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The Gang That Couldn't Shoot Straight

Four Lions (2010)

2010 Sundance Film Festival

"Four Lions" and its monumentally stupid suicide bombers will be beyond the pale for some; but as with all of Chris Morris's ferocious satires, its faith in man's ability to cock things up is all too plausible. It would be nice to think that groups of angry young men engaged in low-budget terrorism don't ponder strapping bombs onto crows or occasionally point the bazooka backwards. But whom are we kidding?

Mr. Morris's group includes world-class twerps like Fessal (Adeel Akhtar), who opts for an Irish accent when buying supplies thinking it will avoid suspicion; and vile white sympathizer Barry (Nigel Lindsay), who with the impeccable logic of the zealot and the brain power of a crayon, wants to blow up his own mosque to really get the jihad rolling.

Everyone else on the planet is crackers, too: Police negotiators annoy hostage-takers with sexual banter; religious fundamentalists force their women-folk to retreat to solitary confinement for tea; and trained snipers get confused about the distinction between a Wookiee and the Honey Monster. ("We shot the right man. But the wrong man blew up.")

Mr. Morris's credentials as an agitator were won on British television, where his attacks on media stupidity amounted to an insurgency all on their own, although everything he foresaw came true anyway. Everyone involved in the career of Sacha Baron Cohen owes Mr. Morris a debt of gratitude and a royalty payment, but compared to the bared fangs of "Four Lions," "Borat" is just taking a leak in the shallow end. By the standards of most comedians, Mr. Morris is Jonathan Swift.

Swift would have been pleased to come up with amiable cell leader Omar, expertly played by Riz Ahmed, and delighted with Omar's young wife (Preeya Kalidas) and child, both level-headed, well-adjusted and calmly supportive of Omar's bid to blow himself to bits. The least dopey member of this circus of numskulls, Omar is automatically the most stupid of all, determined to bereave his loved ones and leave them on their own in a world gone mad. Watch Omar's farewell to his wife, truncated by circumstance to a quick "See you upstairs," and laugh. Laugh if you can.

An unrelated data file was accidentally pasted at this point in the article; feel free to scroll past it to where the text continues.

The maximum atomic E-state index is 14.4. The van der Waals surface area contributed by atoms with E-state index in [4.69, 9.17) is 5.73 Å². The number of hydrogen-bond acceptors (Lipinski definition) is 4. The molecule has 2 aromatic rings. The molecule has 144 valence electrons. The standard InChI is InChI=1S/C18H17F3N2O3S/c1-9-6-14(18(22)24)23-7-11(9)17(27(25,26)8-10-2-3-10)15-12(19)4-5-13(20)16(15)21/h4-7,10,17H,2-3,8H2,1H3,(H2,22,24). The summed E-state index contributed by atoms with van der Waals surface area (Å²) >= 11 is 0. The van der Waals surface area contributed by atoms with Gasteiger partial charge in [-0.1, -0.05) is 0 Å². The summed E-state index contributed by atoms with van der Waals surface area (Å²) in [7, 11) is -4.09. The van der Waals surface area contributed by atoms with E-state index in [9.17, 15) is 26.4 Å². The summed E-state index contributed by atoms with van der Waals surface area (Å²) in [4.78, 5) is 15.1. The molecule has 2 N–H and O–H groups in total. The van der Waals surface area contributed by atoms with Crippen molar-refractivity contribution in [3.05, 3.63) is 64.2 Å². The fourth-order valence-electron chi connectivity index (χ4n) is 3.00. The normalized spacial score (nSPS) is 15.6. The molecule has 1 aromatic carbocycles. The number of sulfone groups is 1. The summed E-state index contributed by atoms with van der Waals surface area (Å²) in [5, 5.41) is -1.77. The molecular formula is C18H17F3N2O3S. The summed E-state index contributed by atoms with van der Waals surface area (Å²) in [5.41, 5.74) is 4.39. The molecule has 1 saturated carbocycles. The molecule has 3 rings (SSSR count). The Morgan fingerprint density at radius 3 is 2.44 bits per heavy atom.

Opens on May 7 in Britain and on Nov. 5 in New York and Los Angeles.

Directed by Chris Morris; written by Mr. Morris, Jesse Armstrong and Sam Bain; director of photography, Lol Crawley; edited by Billy Sneddon; production design by Dick Lunn; costumes by Charlotte Walter; produced by Mark Herbert and Derrin Schlesinger; released by Drafthouse Films (United States) and Optimum Releasing (Britain). Running time: 1 hour 41 minutes. This film is rated R by M.P.A.A. and 15 by B.B.F.C.

WITH: Riz Ahmed (Omar), Arsher Ali (Hassan), Nigel Lindsay (Barry), Kayvan Novak (Waj), Adeel Akhtar (Faisal) and Preeya Kalidas (Sofia).


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